From behind a laminated sheet of glass and fencing, a man blew out a cloud of smoke and stubbed out the remains of his cigarette, discarding the butt in an ash tray. “Some dickhead brought his mutt in here,” he explained, already lighting a new one. “Told him to get it out, thing wasn’t trained for shit. Pissed all over the place before he finally left.” 

“And you don’t have a mop?” Lily asked, eyeing the man. He was short and fat, with an unkempt beard and grease marks all over his blue T shirt, matching the stains on his teeth and on the counter he was leaning against. He was a dirty man, and he blended in well with the dirty truck stop. 

“Got to attend to the register,” he said, holding up a book of crossword puzzles to emphasize his point. 

“Right,” Lily said, skeptically, as she looked at the ground and watched her step, making sure there was nothing else unsavory to step in between her and the counter. The stop was lit by cheap fluorescent lights, the kind that buzzed and flickered in time with each other, making her head hurt as she leaned forward.

“Can I get some help? The card reader outside didn’t work.”

“‘Cause they’re broken. Can’t you read, girl?” 

Susan turned away from their conversation, shaking droplets off her boot and scanning the aisles. There were a couple rows of snacks, a shelf of car repair supplies, a rotating display of over-designed knives with iridescent handles, kept behind a locked pane of glass. Old tortilla chips sat in a basket next to a bubbling pot of nacho cheese with a dark orange film slowly solidifying on top, untouched by any outside influences for what looked to be days.

She started scanning the snack aisles, looking for the best combination of calories to price, seeing if it would be possible to make a few meals for two people without spending much money. A loaf of white bread and a jar of peanut butter would have kept them going for a couple days, but she didn’t see any groceries. Their best bet was going to be snack cakes and beef jerky, with candy to taste. 

Susan longed for something with a few vitamins in it, but their first priority was having the energy to keep driving. Everything else was secondary to that. A healthy protein bar was twice the cost of a Snickers, and the Snickers had more calories. It was a no brainer.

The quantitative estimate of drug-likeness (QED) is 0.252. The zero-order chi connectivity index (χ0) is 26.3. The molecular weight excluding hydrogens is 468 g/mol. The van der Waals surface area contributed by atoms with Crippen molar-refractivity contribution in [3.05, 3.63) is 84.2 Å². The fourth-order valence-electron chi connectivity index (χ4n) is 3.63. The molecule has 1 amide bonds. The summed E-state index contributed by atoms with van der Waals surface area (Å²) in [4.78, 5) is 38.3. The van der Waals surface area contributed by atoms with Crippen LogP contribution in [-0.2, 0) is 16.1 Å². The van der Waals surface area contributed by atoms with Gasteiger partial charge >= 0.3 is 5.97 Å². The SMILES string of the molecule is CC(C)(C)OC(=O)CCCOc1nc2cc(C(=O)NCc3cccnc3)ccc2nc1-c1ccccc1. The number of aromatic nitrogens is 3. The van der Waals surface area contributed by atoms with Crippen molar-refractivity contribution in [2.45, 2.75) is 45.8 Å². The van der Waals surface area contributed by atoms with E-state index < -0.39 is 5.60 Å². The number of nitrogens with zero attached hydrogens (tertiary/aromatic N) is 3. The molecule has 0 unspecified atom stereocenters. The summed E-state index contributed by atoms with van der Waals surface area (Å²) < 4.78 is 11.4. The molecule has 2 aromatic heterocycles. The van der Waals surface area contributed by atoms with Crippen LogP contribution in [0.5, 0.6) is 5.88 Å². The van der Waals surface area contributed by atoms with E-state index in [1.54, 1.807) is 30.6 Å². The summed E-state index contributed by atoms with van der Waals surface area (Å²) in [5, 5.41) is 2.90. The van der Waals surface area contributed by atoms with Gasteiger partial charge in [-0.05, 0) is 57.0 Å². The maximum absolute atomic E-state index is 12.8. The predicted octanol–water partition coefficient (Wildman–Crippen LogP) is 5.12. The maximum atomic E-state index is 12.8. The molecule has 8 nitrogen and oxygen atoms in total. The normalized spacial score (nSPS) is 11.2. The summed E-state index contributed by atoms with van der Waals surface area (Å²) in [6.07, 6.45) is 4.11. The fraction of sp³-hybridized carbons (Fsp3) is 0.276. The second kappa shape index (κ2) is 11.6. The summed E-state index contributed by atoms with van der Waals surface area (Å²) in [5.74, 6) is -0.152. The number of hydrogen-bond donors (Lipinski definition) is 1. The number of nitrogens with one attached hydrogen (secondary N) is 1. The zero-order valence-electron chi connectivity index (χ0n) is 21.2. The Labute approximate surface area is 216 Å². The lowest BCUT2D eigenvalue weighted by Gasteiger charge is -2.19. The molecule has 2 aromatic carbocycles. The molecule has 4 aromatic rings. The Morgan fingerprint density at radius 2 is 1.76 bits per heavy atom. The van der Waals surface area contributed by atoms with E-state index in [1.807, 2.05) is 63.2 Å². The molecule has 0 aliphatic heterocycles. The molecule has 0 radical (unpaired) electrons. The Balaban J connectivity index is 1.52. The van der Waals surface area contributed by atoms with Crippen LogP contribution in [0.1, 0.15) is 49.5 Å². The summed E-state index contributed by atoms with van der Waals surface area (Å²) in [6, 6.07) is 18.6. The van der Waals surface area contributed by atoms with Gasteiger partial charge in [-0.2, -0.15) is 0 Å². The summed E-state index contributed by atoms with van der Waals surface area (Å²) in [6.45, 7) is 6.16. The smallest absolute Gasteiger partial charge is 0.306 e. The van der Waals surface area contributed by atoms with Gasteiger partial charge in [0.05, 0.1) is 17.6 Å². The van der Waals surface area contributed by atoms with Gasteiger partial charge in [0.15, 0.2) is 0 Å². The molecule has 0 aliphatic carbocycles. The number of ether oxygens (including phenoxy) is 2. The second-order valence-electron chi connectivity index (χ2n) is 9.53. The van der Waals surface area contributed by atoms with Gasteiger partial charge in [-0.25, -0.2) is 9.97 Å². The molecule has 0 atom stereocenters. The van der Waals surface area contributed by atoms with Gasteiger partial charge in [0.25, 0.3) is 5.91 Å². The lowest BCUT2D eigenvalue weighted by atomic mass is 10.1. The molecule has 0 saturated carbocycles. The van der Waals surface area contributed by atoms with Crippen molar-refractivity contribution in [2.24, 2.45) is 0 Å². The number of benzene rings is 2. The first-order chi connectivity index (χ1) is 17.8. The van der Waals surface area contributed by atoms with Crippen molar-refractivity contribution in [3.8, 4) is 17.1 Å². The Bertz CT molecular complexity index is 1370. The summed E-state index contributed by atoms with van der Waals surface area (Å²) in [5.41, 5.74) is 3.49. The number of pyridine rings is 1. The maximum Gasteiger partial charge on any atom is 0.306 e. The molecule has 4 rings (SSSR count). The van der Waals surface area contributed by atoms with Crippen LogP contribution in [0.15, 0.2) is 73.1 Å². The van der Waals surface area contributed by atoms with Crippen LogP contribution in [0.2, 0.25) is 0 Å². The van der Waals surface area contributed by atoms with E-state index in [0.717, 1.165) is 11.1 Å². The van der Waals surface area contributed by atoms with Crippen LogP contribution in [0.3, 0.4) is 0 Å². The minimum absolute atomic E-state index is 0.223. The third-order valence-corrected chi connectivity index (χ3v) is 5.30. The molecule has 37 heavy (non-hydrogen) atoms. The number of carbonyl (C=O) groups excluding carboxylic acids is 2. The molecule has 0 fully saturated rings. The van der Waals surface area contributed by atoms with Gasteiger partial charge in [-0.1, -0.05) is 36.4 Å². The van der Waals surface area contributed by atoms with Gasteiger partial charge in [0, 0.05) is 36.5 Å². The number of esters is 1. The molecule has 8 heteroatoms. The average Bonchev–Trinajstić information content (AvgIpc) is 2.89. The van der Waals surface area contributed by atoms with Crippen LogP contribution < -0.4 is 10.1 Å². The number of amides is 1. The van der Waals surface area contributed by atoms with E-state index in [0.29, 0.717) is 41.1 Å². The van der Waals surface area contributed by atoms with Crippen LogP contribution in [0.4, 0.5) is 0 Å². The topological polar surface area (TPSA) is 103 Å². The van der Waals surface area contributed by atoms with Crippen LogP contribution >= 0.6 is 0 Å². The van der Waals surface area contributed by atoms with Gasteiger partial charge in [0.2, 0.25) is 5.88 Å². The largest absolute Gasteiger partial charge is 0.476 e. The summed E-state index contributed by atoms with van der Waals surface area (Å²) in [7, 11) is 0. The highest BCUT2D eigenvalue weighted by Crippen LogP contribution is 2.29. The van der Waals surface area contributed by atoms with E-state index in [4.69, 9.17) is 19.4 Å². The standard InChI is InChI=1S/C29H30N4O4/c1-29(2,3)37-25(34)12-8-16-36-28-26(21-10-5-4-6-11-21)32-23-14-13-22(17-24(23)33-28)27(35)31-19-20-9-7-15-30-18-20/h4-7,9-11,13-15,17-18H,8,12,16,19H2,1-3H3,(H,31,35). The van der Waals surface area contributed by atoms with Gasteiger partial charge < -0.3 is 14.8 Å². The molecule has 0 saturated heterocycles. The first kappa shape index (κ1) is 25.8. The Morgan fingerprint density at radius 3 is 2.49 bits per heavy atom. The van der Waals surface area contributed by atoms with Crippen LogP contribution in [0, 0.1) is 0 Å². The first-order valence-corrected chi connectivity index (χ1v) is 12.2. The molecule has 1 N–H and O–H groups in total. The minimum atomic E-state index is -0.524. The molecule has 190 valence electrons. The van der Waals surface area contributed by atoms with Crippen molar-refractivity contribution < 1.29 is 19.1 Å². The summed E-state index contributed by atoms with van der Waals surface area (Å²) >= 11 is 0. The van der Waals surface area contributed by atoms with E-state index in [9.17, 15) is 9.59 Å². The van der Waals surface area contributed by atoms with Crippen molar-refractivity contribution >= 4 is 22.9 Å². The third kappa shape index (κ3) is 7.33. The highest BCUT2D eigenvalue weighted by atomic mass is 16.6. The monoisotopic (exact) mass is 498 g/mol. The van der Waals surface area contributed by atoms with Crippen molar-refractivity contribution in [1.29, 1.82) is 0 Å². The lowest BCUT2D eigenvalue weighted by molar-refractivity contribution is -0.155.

Of course, all that was moot if Lily’s card was declined. She looked over to see the girl arguing with the cashier, who was staring back impassively, blowing smoke into Lily’s face from behind his grate.

Setting down her handful of snacks, Susan walked over to the counter, placing a firm hand on Lily’s shoulder. She stopped and nearly whirled on Susan, but Susan spoke quickly so she wouldn’t panic at the intrusion on her personal space. 

“What’s the problem?” 

“Card reader’s down,” the attendant explained, sounding bored. 

“Do you have any checks we could fill out?” Susan asked. 

“We only cash local checks.”

Lily threw up her hands. “Local? Who’s that, you and the trucker?” 

“Girl, whinin’s not gonna change our policy,” the attendant said, calmly clicking his pen and noting down a word in his crossword. “G-A-U-R-D. Guard.” 

“You’ve got that backwards,” Susan said, pointing. “It’s ‘U-A.’”

“I think I know what I’m doin’,” the attendant replied. “Anyways, either get cash or get out. Not my problem which you pick.” 

Lily flipped her middle finger at the man, who looked up for just long enough to roll his eyes before taking a drag and returning to his puzzle. Bitterly, Lily trudged outside, skirting the yellow puddle on the floor. 

“Well that’s a crock of shit,” Lily exclaimed, once the door shut behind them. “What are we going to do?” 

“Get six dollars of gas, hope the next station is close,” Susan said. “It’s that, or wait for someone to come through here that’s feeling charitable.” 

“Fat chance,” Lily said, stalking back to the car. “How much cash do you think he has in that register?” 

No.” Susan stopped, keeping her keys in her pocket. “We’re not doing that.” 

“Why not?” Lily asked, trying the truck handle. It resisted, still locked. “Open the door.” 

“We’re not doing that because I said so,” Susan insisted. “If you go in there and pull a two-one-one to take what you want, you don’t get to ride in my truck.” 

Lily threw up her arms, facing Susan. “It wouldn’t be the first time we’ve had to fight someone to survive. We don’t even have to worry about cops coming after us, so why—”

“We only do that when we don’t have a choice,” Susan said, gritting her teeth. “When they don’t leave us a choice.” 

“Do we have a choice here?” Lily asked. “It’s starve here, starve on the road, or pray we come across the first friendly soul we’ve ever seen out here.” 

“Besides me.” 

“Besides you.”